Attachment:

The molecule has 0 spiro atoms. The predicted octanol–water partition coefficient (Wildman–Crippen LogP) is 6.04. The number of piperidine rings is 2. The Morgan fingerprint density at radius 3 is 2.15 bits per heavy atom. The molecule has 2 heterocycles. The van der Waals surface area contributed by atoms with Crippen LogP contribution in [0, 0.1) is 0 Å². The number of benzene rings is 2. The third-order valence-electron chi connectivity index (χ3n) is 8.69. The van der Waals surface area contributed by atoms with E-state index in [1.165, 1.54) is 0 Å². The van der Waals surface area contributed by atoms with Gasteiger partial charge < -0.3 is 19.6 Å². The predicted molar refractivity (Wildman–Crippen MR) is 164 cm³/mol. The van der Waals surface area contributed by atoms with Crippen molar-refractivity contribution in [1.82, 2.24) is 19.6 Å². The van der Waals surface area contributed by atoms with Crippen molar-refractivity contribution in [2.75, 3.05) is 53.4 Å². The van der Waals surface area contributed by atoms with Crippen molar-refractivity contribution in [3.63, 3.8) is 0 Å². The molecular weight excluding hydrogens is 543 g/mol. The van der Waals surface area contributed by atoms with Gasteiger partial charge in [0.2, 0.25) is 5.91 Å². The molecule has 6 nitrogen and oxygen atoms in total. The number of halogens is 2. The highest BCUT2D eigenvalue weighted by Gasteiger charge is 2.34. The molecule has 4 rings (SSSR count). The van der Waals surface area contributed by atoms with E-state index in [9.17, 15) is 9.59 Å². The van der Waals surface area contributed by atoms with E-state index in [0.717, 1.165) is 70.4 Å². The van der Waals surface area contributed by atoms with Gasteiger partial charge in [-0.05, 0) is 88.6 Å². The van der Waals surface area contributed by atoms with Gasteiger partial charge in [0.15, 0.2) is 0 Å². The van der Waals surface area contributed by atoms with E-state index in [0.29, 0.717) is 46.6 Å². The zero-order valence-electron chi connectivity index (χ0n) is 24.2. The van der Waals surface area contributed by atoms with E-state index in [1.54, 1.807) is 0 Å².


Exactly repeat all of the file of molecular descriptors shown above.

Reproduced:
The molecule has 0 spiro atoms. The predicted octanol–water partition coefficient (Wildman–Crippen LogP) is 6.04. The number of piperidine rings is 2. The Morgan fingerprint density at radius 3 is 2.15 bits per heavy atom. The molecule has 2 heterocycles. The van der Waals surface area contributed by atoms with Crippen LogP contribution in [0, 0.1) is 0 Å². The number of benzene rings is 2. The third-order valence-electron chi connectivity index (χ3n) is 8.69. The van der Waals surface area contributed by atoms with E-state index in [1.165, 1.54) is 0 Å². The van der Waals surface area contributed by atoms with Gasteiger partial charge < -0.3 is 19.6 Å². The predicted molar refractivity (Wildman–Crippen MR) is 164 cm³/mol. The van der Waals surface area contributed by atoms with Crippen molar-refractivity contribution in [1.82, 2.24) is 19.6 Å². The van der Waals surface area contributed by atoms with Crippen molar-refractivity contribution in [2.75, 3.05) is 53.4 Å². The van der Waals surface area contributed by atoms with Crippen molar-refractivity contribution in [3.63, 3.8) is 0 Å². The molecular weight excluding hydrogens is 543 g/mol. The van der Waals surface area contributed by atoms with Gasteiger partial charge in [0.2, 0.25) is 5.91 Å². The molecule has 6 nitrogen and oxygen atoms in total. The number of halogens is 2. The highest BCUT2D eigenvalue weighted by Gasteiger charge is 2.34. The molecule has 4 rings (SSSR count). The van der Waals surface area contributed by atoms with E-state index in [9.17, 15) is 9.59 Å². The van der Waals surface area contributed by atoms with E-state index in [0.717, 1.165) is 70.4 Å². The van der Waals surface area contributed by atoms with Gasteiger partial charge in [-0.05, 0) is 88.6 Å². The van der Waals surface area contributed by atoms with Gasteiger partial charge in [0.15, 0.2) is 0 Å². The van der Waals surface area contributed by atoms with E-state index in [0.29, 0.717) is 46.6 Å². The zero-order valence-electron chi connectivity index (χ0n) is 24.2. The van der Waals surface area contributed by atoms with E-state index in [1.54, 1.807) is 0 Å².